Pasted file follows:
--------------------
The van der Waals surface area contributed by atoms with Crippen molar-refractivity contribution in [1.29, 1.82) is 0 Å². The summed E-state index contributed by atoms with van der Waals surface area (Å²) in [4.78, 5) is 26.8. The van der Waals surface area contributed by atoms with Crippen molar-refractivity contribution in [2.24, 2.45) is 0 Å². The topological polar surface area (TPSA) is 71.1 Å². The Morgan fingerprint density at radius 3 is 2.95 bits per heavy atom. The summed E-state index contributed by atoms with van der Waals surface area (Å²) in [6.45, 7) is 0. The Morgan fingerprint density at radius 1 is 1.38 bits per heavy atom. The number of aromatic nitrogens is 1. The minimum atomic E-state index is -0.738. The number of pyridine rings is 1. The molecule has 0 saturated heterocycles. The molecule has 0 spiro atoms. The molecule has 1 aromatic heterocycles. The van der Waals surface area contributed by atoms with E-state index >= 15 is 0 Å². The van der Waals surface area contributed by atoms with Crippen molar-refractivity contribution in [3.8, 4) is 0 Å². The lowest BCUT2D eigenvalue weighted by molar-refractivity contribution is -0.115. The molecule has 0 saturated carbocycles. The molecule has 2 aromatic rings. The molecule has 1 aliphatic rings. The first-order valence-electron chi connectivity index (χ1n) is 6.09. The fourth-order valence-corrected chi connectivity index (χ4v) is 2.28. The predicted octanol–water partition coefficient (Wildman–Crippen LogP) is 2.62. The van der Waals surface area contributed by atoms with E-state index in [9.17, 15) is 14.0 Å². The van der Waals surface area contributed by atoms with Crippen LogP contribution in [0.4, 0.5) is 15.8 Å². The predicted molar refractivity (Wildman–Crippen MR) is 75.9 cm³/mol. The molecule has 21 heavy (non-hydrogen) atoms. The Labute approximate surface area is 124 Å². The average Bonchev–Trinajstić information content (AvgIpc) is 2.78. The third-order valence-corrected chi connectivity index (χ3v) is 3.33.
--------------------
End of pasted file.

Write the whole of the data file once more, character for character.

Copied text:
The van der Waals surface area contributed by atoms with Crippen molar-refractivity contribution in [1.29, 1.82) is 0 Å². The summed E-state index contributed by atoms with van der Waals surface area (Å²) in [4.78, 5) is 26.8. The van der Waals surface area contributed by atoms with Crippen molar-refractivity contribution in [2.24, 2.45) is 0 Å². The topological polar surface area (TPSA) is 71.1 Å². The Morgan fingerprint density at radius 3 is 2.95 bits per heavy atom. The summed E-state index contributed by atoms with van der Waals surface area (Å²) in [6.45, 7) is 0. The Morgan fingerprint density at radius 1 is 1.38 bits per heavy atom. The number of aromatic nitrogens is 1. The minimum atomic E-state index is -0.738. The number of pyridine rings is 1. The molecule has 0 saturated heterocycles. The molecule has 0 spiro atoms. The molecule has 1 aromatic heterocycles. The van der Waals surface area contributed by atoms with E-state index >= 15 is 0 Å². The van der Waals surface area contributed by atoms with Crippen molar-refractivity contribution in [3.8, 4) is 0 Å². The lowest BCUT2D eigenvalue weighted by molar-refractivity contribution is -0.115. The molecule has 0 saturated carbocycles. The molecule has 2 aromatic rings. The molecule has 1 aliphatic rings. The first-order valence-electron chi connectivity index (χ1n) is 6.09. The fourth-order valence-corrected chi connectivity index (χ4v) is 2.28. The predicted octanol–water partition coefficient (Wildman–Crippen LogP) is 2.62. The van der Waals surface area contributed by atoms with E-state index in [9.17, 15) is 14.0 Å². The van der Waals surface area contributed by atoms with Crippen LogP contribution in [0.4, 0.5) is 15.8 Å². The predicted molar refractivity (Wildman–Crippen MR) is 75.9 cm³/mol. The molecule has 21 heavy (non-hydrogen) atoms. The Labute approximate surface area is 124 Å². The average Bonchev–Trinajstić information content (AvgIpc) is 2.78. The third-order valence-corrected chi connectivity index (χ3v) is 3.33.